When tragic things happen in the world...

When tragic things happen in the world, our emotions can all become pretty tangled. We're horrified for the people who lost their lives in such a violent and unwarranted fashion, we're saddened for everyone affected by their loss. We're scared for ourselves and our own loved ones, and the harsh reminder that life (and death) is wildly unpredictable. We're confused at how humans beings can become so warped in their understanding of the world. We're angry that there are people who wish innocent lives harm. We're forced to remember our own fragility and mortality. 

All of these emotions and people's understanding of them seem to cause conflict themselves. People on twitter get cross at how other people react, they feel as if there is a correct response, and people need to be corrected or educated to respond in the same was as they do. Fear, shock, sadness and anger are all unpredictable emotions, and I think people would be kinder if they reminded themselves of this.

Ten years ago I was in Hurricane Katrina, a storm that destroyed a city which hasn't yet recovered. I was trapped in The Superdome, a now rather infamous stadium, which housed about 20,000 of us, largely, the poor, the vulnerable and homeless. It was a terrifying scary place to be held, with fear, sadness and violence never too far away. On the street outside were hijackers, looters and tragic scenes of loss. I witnessed how the emotions of fear, sadness and anger can affect people differently. We may be reacting differently but the feelings are generally the same.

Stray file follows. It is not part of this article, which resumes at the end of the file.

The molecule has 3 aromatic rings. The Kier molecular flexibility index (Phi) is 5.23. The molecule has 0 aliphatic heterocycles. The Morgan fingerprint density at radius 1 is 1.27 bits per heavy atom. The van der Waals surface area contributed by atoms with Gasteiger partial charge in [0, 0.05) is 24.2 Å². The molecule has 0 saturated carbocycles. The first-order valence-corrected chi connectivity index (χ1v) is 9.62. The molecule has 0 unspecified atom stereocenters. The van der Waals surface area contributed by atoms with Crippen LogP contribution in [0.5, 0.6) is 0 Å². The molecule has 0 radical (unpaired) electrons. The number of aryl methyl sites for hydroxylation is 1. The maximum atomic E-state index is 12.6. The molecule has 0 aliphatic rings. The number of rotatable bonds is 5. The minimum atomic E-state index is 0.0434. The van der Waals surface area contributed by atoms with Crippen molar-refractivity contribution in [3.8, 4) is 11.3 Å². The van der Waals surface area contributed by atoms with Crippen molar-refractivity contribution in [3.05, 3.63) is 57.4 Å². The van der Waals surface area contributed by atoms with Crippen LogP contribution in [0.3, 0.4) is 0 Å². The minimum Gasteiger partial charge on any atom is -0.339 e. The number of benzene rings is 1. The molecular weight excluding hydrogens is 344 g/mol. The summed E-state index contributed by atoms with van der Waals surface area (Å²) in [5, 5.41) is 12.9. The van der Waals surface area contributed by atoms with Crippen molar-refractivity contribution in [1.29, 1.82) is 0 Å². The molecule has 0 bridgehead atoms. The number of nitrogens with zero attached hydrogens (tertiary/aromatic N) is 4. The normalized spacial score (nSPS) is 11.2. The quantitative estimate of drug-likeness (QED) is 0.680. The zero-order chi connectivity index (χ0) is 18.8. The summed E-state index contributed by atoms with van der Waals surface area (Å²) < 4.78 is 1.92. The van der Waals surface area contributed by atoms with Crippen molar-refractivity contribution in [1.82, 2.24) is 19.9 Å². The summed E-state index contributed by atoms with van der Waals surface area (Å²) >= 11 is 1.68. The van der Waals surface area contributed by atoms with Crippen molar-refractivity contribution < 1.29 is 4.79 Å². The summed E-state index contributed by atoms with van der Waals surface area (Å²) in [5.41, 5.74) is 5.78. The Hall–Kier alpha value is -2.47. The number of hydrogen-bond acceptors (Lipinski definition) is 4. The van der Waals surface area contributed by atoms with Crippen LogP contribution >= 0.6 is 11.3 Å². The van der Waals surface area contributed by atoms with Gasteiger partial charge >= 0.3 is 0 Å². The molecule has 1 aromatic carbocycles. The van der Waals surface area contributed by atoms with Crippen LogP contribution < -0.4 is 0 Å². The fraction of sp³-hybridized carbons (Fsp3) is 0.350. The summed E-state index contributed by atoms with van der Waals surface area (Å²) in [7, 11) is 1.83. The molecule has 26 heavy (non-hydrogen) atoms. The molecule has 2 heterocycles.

The glimmers of hope that shine though during a tragedy are where our minds can safely go. We see how during crisis many people rise to greatness. Whether they're standing in line to donate blood in Paris, or preparing boxes of care to be sent to refugees in Calais. We are reminded to appreciate our loved ones, to reflect on our own good fortunes, and to seek to spread joy and kindness. 


This post was written in response to the Terrorist attacks in Paris.